Background: In Uganda, the main stay for provision of human immunodeficiency virus (HIV) voluntary counseling and testing (VCT) has been at health facilities. Home based VCT on the other hand, was initiated in the country to improve service coverage. Objective: To evaluate the cost effectiveness of facility- and ...

  9. Cost-effectiveness analysis of rotavirus vaccination among Libyan ...

    African Journals Online (AJOL)

    The objective of this study is to evaluate the cost-effectiveness of rotavirus vaccination in that country. Methods: We used a published decision tree model that has been adapted to the Libyan situation to analyze a birth cohort of 160,000 children. The evaluation of diarrhea events in three public hospitals helped to estimate ...

  10. An alternative safer and cost effective surface sterilization method for ...

    African Journals Online (AJOL)

    user

    2013-10-30

    Oct 30, 2013 ... surface sterilization method for sugarcane. (Saccharum officinarum L.) explants ... alternative safer and cost effective sterilization method to substitute mercury chloride. In the study, sugarcane shoot tip blocks were ... Sahoo, 2009; Kanwar, 2009; Lal et al., 2009). However, mercuric chloride (HgCl2) is ...

  11. Cost-effectiveness of PET and PET/Computed Tomography

    DEFF Research Database (Denmark)

    Gerke, Oke; Hermansson, Ronnie; Hess, Søren

    2015-01-01

    measure by means of incremental cost-effectiveness ratios when considering the replacement of the standard regimen by a new diagnostic procedure. This article discusses economic assessments of PET and PET/computed tomography reported until mid-July 2014. Forty-seven studies on cancer and noncancer...

  12. Cost-effectiveness Analysis of Health Care Interventions in ...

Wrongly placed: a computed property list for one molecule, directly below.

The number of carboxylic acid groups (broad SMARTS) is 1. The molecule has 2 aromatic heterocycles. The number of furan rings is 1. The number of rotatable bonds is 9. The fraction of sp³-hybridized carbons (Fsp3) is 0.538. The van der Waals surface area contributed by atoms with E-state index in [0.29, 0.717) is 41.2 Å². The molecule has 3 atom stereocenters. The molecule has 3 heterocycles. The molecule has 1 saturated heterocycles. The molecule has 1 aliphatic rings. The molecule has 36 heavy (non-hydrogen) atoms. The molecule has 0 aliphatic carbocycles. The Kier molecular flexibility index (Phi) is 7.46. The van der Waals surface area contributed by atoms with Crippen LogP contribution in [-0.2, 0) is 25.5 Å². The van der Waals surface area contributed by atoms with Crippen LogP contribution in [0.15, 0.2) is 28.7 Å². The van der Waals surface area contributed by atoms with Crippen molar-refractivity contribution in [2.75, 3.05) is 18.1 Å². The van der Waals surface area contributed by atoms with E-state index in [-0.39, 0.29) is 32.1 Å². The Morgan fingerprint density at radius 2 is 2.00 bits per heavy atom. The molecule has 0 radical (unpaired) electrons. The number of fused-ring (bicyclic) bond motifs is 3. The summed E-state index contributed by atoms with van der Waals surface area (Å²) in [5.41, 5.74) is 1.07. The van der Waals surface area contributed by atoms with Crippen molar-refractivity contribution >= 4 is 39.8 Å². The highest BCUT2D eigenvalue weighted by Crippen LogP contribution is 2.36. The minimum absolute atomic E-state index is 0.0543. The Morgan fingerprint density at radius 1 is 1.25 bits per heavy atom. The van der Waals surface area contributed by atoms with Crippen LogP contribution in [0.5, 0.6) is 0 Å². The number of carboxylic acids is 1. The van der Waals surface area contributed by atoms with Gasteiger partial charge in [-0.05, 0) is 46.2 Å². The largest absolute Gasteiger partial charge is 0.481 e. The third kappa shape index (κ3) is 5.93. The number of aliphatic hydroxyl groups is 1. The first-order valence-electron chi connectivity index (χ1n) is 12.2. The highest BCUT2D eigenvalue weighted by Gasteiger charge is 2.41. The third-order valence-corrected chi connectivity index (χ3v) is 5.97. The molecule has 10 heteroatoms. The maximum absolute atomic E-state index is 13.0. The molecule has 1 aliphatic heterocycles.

African Journals Online (AJOL)

    Background: Decisions concerning the implementation of health programs are usually made on the basis of descriptive assessment. There are only few attempts to review whether returns from investment on these programs worth the effort. Objectives: To analyze and evaluate the cost-effectiveness of health care ...

  13. Cost-Effectiveness Analysis of Family Planning Services Offered by ...

    African Journals Online (AJOL)

    USER

    Cost effectiveness studies of family planning (FP) services are very valuable in providing evidence-based data for decision makers in Egypt. Cost data came from record reviews for all 15 mobile clinics and a matched set of 15 static clinics and interviews with staff members of the selected clinics at Assiut Governorate.

  14. Cost-effectiveness of varenicline for smoking cessation

    DEFF Research Database (Denmark)

    Keiding, Hans

    2009-01-01

    Smoking cessation therapies are among the most cost-effective preventive healthcare measures. Varenicline is a relatively new drug developed especially for this purpose, and it has been shown to achieve better quit rates than nicotine replacement therapies and the non-nicotine-based drug, bupropion...

  15. Cost Effectiveness of Infant Vaccination for Rotavirus in Canada

    Directory of Open Access Journals (Sweden)

    Doug Coyle

    2012-01-01

    Full Text Available INTRODUCTION: Rotavirus is the main cause of gastroenteritis in Canadian children younger than five years of age, resulting in significant morbidity and cost. The present study provides evidence on the cost effectiveness of two alternative rotavirus vaccinations (RotaTeq [Merck Frosst Canada Ltd, Canada] and Rotarix [GlaxoSmithKline, Canada] available in Canada.

  16. Flipping the Calculus Classroom: A Cost-Effective Approach

    Science.gov (United States)

    Young, Andrea

    2015-01-01

    This article discusses a cost-effective approach to flipping the calculus classroom. In particular, the emphasis is on low-cost choices, both monetarily and with regards to faculty time, that make the daunting task of flipping a course manageable for a single instructor. Student feedback and overall impressions are also presented.

  17. Cost-Effectiveness of Case Management in Substance Abuse Treatment

    Science.gov (United States)

    Saleh, Shadi S.; Vaughn, Thomas; Levey, Samuel; Fuortes, Laurence; Uden-Holmen, Tanya; Hall, James A.

    2006-01-01

    Objective: The purpose of this study, which is part of a larger clinical trial, was to examine the cost-effectiveness of case management for individuals treated for substance abuse in a residential setting. Method: Clients who agreed to participate were randomly assigned to one of four study groups. Two groups received face-to-face case management…

  18. Exploring cost-effective maize integrated weed management ...

    African Journals Online (AJOL)

    ACSS